So, in continuing with our argument, we eventually settled with a psuedo question: What is a "normal" market for our area. What is not normal? Moreso, for all the bubble believers on this blog who rent, how can you determine the bottom? It's tough enough to predict market tops, so when will you make a determination to buy? If prices do fall, yet inflationary pressures continue, interest rates will rise to counter it; your price drop advantage may or may not be helpful to you in that situation. What if the Seattle market and vicinity DOES NOT experience the hard sales price drops that other markets are experiencing and will continue to experience as this conundrum unfolds.

Your transparent escrow friend,


WCRER: Sales Slipping, Affordability Tanking

As a number of readers have pointed out in the comments, WSU's Washington Center for Real Estate Research has released their latest quarterly statistics. There's not much new in there for anyone that has been following the monthly NWMLS releases, but it's at least worth mentioning. Here's a blurb from the Associated Press report, courtesy of the Everett Herald.

Among Washington's largest counties, King County sales declined 13.7 percent, Pierce County slipped 10.7 percent, Snohomish County slid 11.8 percent, and Spokane County declined 11.9 percent.

The sharpest declines were seen in Island and Jefferson counties, each of which experienced nearly a 33 percent dip in sales.

Only three counties - Yakima, Thurston and Grant - reported modest increases in the number of homes sold.

But prices continued to increase across the state, though at a slower rate.
Here is an updated version of my graph of WCRER's numbers for King County.The Affordability Index (refer to my previous post for the definition) for King County continued its descent, down almost 7 more points to 70.4—the largest drop in the index in two years. One thing that is interesting is that rather than reporting inventory (# of homes on the market), the snapshot includes the number of units for which building permits have been issued. Although that measure was up just 6.7% statewide, King County had an astounding 4,217 units for which permits were issued last quarter, up 43.2% from last year. Remember that King County is already in the midst of a trend of increasing inventory and decreasing sales. If supply keeps shooting up (bolstered by increased building) and demand continues to wane, real price drops won't be far behind.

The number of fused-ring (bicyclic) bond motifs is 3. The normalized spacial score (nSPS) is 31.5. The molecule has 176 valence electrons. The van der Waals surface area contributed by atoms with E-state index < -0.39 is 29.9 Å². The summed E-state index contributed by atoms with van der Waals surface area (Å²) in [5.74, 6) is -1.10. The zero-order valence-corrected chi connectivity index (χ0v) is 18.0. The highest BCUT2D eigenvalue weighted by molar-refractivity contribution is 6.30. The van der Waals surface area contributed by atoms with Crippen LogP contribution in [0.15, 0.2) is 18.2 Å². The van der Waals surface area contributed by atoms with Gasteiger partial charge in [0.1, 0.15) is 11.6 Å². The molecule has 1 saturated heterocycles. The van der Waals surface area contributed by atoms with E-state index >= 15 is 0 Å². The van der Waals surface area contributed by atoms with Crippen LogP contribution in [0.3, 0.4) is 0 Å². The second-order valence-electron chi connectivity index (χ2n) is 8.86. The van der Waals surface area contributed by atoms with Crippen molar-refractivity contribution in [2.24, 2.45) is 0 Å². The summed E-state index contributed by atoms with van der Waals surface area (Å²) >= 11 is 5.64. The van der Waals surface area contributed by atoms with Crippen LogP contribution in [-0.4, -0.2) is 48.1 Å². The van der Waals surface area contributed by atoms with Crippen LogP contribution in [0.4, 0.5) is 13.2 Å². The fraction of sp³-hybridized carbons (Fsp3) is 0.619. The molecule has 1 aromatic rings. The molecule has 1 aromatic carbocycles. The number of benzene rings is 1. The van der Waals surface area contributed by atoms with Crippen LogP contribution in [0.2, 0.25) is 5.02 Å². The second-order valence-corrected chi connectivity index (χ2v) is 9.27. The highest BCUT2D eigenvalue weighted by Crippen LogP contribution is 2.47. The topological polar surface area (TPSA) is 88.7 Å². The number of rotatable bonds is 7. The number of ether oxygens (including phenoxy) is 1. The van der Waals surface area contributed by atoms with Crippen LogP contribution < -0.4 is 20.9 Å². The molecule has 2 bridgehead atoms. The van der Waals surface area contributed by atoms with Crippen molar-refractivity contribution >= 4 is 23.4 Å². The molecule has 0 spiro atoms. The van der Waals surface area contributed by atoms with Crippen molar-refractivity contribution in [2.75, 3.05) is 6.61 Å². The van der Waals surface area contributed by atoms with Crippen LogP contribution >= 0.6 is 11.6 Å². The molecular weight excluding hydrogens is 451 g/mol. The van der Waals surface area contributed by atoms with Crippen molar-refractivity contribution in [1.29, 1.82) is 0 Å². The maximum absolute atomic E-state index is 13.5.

(WCRER (pdf), 08.2006)
(Associated Press, Everett Herald, 08.21.2006)
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Tuesday, August 22, 2006

July Jobs: Mixed Bag

Since the housing market is so closely related to whether people can find decent jobs, here is the latest in our continuing series on Washington State employment statistics. Things are looking up... sort of.

Washington's jobs picture was mixed in July, and revised data shows that the first half of 2006 wasn't quite as red-hot as first appeared.

The state added 8,700 jobs last month, according to seasonally adjusted figures from the Employment Security Department, but the unemployment rate edged up to 5.3 percent from 5.1 percent in June.

Evelina Tainer, chief economist for the department's Labor Market and Economic Analysis branch, said the increase in the jobless rate wasn't statistically significant. But since the rate was as low as 4.6 percent as recently as March, it's worth watching.
Instead of the 6,900-job average monthly gain that had been previously reported, Washington actually added an average 5,400 payroll jobs each month between January and June.

"On the whole, I think the numbers are still looking pretty good," Tainer said.
8,700 new jobs is definitely better than the previous six months. However, it's interesting to see exactly where those 8,700 jobs are coming from (and where jobs are leaving):
Wholesale and retail trade in the state showed the biggest job drops last month, respectively losing 800 and 1,000 jobs, since June.
Education, both public and private, posted the strongest gains in the month, a total of 6,200 jobs. However, Tainer questioned whether that was due more to the quirks of the seasonal-adjustment process than real growth, noting that those same sectors lost 6,400 jobs in June.
Statewide, professional and business services, something of a catchall category for white-collar jobs, added 2,200 jobs in July, with most of the gains coming in managerial, administrative and support jobs.

Construction, which has been one of the mainstays of the state's economy, lost 2,000 jobs last month, due entirely to declines in the heavy and civil-engineering sector.

In King and Snohomish counties, though, 3,000 construction jobs were added in July, and manufacturing added another 1,300 jobs.
The P-I offers some additional analysis:
The largest job growth occurred in government (up 4,200 jobs), education and health services (3,100 jobs) and professional and business services (2,200 jobs).

Retail trade lost 1,000 jobs, financial services lost 300 and information lost 200.
So disregarding the odd fluctuation in education, we're really only talking about a net 1,500 jobs. Not exactly an economy to write home about. However, there is definitely some ammunition in there for the Seattle is Special™ crowd, what with construction jobs decreasing statewide (by around 5,000 jobs!) but increasing in King & Snohomish. I also notice a distinct failure to mention what's going on with jobs related to real estate. Presumably they were mostly flat last month. Particularly interesting to me is that retail is floundering. Perhaps the housing ATM is drying up, even here in Washington?

Whichever way you slice it, it's pretty difficult to skew these numbers to fit a "Seattle's economy is booming" argument. I think at best, we're treading water right now.

(Drew DeSilver, Seattle Times, 08.15.2006 )
(Drew DeSilver, Seattle Times, 08.16.2006)